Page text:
STATE OF HIV CURE: Edited by Francoise Barre-Sinoussi and Michael M. Lederman
Until very recently, when AIDS clinicians and researchers were asked whether HIV-infected persons could ever be cured of infection, most of them were pessimistic, noting that reservoirs of infection could be found as latently infected viral genomes in quiescent cells , that years of suppressive antiretroviral therapies had minimal effect on the decay of this reservoir [2,3], that treatment interruptions characteristically allowed high level virus replication to resume [4,5] and that efforts to coax virus from latency by raiding their T-cell homes in lymphoid tissues were not only ineffective but reportedly life threatening . Other likely sources of persistent infection in protected sites such as the central nervous system  or in mucosal tissues  only added to this pessimism.
But the tenor of these conversations changed with a single patient report that generated modest notice when presented as a poster at an international conference but hit the newsstands around the time of its publication in the New England Journal of Medicine. An HIV-infected man with refractory acute myelogenous leukemia was treated with aggressive chemotherapy, radiotherapy, immunotherapy and transplantation of hematopoietic stem cells from a donor who was homozygous for a 32 base pair deletion in the open reading frame for CCR5 a critical coreceptor for HIV cellular entry. The leukemia responded to treatment and amazingly, although antiviral therapies were not restarted, HIV could not be detected in the patient's blood or tissues years after the transplant [9,10]. What remains to be shown now is which of these interventions was responsible for the striking cure of this patient. It should be noted that there had been two earlier instances of apparent HIV eradication in persons undergoing bone marrow transplantation although in neither instance did the patient survive the procedure [11,12]. These less favorable outcomes underscore the risks attendant to ablative therapies and hematopoietic transplantation and remind us that reproducing this outcome will require careful attention to safety and to patient selection. Although this precise strategy is not broadly applicable to the HIV-infected population, there are undoubtedly lessons to be learned from trying to reproduce the success of this experiment that may help in the development of strategies to eradicate HIV. In this regard, a recent meeting detailed the cases of two patients who underwent allogeneic bone marrow transplantation for lymphomas followed by antiretroviral therapy and in whom viral DNA could not be detected in their peripheral blood cells for 2–3.5 years after treatment .
And while these early efforts will surely help inform the search for the cure, an ultimate goal of providing scalable and well tolerated approaches to eradicate infection from the millions of infected persons will undoubtedly be challenging. We will need to learn more about viral sanctuaries and sites of persistence where antiviral agents and immune mechanisms may be less effective. We need to identify well tolerated agents that can reactivate HIV from latency in a treated environment such that progeny viruses cannot find a new home. In addition, it may be necessary to induce a sufficiently active host immune response (whether adaptive or innate) such that induced viral expression marks the infected cell for destruction by endogenous defenses . Stepping back we may be able to find markers that identify latently infected cells or other cells that serve as reservoirs for persistent infection. If so perhaps these markers could be used to target these cells for destruction with tolerable toxicities to uninfected cells?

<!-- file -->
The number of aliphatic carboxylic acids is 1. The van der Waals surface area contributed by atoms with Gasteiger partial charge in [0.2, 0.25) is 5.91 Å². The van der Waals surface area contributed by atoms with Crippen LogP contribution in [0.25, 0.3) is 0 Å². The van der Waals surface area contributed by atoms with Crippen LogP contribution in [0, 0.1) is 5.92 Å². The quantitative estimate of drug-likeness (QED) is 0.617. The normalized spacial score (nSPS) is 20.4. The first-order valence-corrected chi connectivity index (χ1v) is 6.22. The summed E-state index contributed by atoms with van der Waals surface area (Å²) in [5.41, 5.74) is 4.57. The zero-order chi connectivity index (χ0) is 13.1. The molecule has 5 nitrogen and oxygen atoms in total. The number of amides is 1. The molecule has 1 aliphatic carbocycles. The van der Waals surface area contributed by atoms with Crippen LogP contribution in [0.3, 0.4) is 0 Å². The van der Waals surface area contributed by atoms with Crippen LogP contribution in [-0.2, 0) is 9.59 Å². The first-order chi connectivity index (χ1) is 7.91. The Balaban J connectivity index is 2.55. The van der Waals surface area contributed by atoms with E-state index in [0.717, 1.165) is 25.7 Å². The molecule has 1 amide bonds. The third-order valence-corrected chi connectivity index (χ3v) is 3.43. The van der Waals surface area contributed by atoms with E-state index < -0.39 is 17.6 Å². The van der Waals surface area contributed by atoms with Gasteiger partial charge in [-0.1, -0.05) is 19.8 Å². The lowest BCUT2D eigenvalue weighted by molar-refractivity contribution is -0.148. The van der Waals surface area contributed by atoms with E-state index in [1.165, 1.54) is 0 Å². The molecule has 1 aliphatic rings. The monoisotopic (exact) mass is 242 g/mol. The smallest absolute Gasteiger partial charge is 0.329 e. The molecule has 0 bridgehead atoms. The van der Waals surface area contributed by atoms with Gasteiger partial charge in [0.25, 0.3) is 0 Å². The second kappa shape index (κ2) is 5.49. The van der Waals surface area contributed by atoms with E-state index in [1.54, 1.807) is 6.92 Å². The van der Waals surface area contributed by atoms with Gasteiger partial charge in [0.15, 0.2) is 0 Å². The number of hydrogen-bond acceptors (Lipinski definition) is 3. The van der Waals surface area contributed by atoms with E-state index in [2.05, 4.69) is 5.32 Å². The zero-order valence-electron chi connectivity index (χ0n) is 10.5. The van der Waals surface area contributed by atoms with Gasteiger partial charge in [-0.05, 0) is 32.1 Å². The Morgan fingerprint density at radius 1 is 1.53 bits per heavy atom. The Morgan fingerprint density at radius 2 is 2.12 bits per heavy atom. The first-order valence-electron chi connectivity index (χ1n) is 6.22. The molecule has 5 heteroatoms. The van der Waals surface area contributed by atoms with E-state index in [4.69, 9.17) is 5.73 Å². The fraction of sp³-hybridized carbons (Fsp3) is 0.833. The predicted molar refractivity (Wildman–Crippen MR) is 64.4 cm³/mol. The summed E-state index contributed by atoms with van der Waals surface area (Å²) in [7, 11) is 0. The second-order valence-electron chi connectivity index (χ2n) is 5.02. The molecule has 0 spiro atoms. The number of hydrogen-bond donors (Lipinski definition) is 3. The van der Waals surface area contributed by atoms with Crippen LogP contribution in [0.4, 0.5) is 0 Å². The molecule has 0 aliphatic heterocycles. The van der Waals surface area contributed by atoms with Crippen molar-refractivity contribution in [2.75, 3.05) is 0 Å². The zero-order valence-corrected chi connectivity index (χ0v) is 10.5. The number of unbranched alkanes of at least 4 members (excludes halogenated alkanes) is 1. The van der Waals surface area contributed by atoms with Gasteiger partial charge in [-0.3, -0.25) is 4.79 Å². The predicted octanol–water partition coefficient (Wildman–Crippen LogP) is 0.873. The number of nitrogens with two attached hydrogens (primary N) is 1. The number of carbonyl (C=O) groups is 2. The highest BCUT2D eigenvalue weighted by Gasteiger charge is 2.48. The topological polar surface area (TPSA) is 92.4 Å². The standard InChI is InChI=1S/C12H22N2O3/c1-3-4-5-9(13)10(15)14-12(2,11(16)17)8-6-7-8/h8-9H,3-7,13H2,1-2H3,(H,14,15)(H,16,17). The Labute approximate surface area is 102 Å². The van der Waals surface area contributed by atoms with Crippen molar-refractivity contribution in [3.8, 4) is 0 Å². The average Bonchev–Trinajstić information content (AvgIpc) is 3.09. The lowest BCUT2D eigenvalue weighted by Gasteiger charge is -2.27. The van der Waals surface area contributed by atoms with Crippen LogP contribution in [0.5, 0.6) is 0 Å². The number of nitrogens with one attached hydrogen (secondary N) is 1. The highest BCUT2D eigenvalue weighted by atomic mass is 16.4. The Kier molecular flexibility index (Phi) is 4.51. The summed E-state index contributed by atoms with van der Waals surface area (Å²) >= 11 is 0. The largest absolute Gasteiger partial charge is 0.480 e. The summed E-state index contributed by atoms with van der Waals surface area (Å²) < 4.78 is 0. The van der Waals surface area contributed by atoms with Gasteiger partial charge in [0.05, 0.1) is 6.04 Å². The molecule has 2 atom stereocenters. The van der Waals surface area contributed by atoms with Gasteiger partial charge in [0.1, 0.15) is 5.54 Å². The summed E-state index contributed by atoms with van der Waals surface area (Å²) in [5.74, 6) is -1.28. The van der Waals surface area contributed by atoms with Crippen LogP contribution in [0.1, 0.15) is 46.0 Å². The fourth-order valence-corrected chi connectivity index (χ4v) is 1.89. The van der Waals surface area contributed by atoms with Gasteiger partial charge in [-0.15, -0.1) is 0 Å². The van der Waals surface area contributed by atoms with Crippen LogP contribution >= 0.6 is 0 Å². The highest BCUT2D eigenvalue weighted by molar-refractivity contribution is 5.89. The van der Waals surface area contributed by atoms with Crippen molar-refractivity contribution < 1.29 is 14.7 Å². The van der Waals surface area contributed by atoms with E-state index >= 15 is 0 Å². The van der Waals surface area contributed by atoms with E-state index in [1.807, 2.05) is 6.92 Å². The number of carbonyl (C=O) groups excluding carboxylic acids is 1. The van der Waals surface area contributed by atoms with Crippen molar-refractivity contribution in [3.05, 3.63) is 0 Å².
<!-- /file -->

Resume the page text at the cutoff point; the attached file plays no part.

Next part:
Other strategies that are under investigation include efforts to repopulate the infected host with CD4+ cells rendered resistant to HIV. Making room for these manipulated cells might be achieved by low doses of cytotoxic chemotherapy, by introduction of selection constructs together with the resistance elements  or by allowing HIV replication to serve as the selection for resistant cells. In the latter instance, we need to learn how to balance the risks of sustained or intermittent HIV replication  with the need to select for the expansion of virus-resistant cells.
Finally, in the event that curative strategies can be applied safely, will this help to resolve the persistent inflammatory state that exists in many HIV-infected patients who are treated with combination antiretroviral therapies? And will cure of HIV infection permit complete restoration of immune competence in those otherwise effectively treated patients who have failed to restore immune function to normal levels? At this point, these questions are unanswered but strategies targeting inflammation and incomplete immune restoration are in development. Irrespective, the marshaling of the scientific skills and resources needed to define the road or roads to the cure of HIV infection will undoubtedly also pay dividends in understanding pathogenesis.
Several of the authors were asked to contribute as part of the IAS “Toward an HIV Cure” Initiative.
Françoise Barré-Sinoussi wishes to thank Asier-Saez Cirion, Daniel Scott-Algara and Olivier Rescaniere for their helpful contributions.
Conflicts of interest
There are no conflicts of interest.
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